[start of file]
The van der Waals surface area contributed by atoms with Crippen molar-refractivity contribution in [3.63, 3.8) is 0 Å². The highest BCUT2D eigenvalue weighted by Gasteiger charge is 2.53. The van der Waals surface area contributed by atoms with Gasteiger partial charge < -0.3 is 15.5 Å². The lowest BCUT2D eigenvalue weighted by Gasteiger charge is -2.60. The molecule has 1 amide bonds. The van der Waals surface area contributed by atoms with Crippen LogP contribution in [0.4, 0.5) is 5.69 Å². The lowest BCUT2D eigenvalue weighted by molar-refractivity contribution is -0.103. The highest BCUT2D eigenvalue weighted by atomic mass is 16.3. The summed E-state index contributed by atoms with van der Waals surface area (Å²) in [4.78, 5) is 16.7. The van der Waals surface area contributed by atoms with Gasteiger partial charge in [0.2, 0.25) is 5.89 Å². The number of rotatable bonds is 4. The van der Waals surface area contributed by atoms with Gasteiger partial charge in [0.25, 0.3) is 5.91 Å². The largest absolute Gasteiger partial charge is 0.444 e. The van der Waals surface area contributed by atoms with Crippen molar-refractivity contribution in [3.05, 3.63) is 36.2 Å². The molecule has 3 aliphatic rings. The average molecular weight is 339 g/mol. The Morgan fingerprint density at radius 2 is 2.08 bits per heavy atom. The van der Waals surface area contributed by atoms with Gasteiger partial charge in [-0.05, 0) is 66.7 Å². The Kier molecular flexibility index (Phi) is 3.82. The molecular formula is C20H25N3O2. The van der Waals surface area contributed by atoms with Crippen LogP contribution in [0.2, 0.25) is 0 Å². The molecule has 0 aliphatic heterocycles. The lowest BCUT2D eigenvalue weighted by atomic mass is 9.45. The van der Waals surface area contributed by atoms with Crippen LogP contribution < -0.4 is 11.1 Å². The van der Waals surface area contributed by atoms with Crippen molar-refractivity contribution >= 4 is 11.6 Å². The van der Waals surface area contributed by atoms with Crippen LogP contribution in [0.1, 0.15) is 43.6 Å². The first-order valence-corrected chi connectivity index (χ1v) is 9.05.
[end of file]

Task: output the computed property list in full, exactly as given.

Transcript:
The van der Waals surface area contributed by atoms with Crippen molar-refractivity contribution in [3.63, 3.8) is 0 Å². The highest BCUT2D eigenvalue weighted by Gasteiger charge is 2.53. The van der Waals surface area contributed by atoms with Gasteiger partial charge < -0.3 is 15.5 Å². The lowest BCUT2D eigenvalue weighted by Gasteiger charge is -2.60. The molecule has 1 amide bonds. The van der Waals surface area contributed by atoms with Crippen LogP contribution in [0.4, 0.5) is 5.69 Å². The lowest BCUT2D eigenvalue weighted by molar-refractivity contribution is -0.103. The highest BCUT2D eigenvalue weighted by atomic mass is 16.3. The summed E-state index contributed by atoms with van der Waals surface area (Å²) in [4.78, 5) is 16.7. The van der Waals surface area contributed by atoms with Gasteiger partial charge in [0.2, 0.25) is 5.89 Å². The number of rotatable bonds is 4. The van der Waals surface area contributed by atoms with Gasteiger partial charge in [0.25, 0.3) is 5.91 Å². The largest absolute Gasteiger partial charge is 0.444 e. The van der Waals surface area contributed by atoms with Crippen molar-refractivity contribution in [3.05, 3.63) is 36.2 Å². The molecule has 3 aliphatic rings. The average molecular weight is 339 g/mol. The Morgan fingerprint density at radius 2 is 2.08 bits per heavy atom. The van der Waals surface area contributed by atoms with Gasteiger partial charge in [-0.05, 0) is 66.7 Å². The Kier molecular flexibility index (Phi) is 3.82. The molecular formula is C20H25N3O2. The van der Waals surface area contributed by atoms with Crippen LogP contribution in [0.2, 0.25) is 0 Å². The molecule has 0 aliphatic heterocycles. The lowest BCUT2D eigenvalue weighted by atomic mass is 9.45. The van der Waals surface area contributed by atoms with Crippen LogP contribution < -0.4 is 11.1 Å². The van der Waals surface area contributed by atoms with Crippen molar-refractivity contribution >= 4 is 11.6 Å². The van der Waals surface area contributed by atoms with Crippen LogP contribution in [0.1, 0.15) is 43.6 Å². The first-order valence-corrected chi connectivity index (χ1v) is 9.05.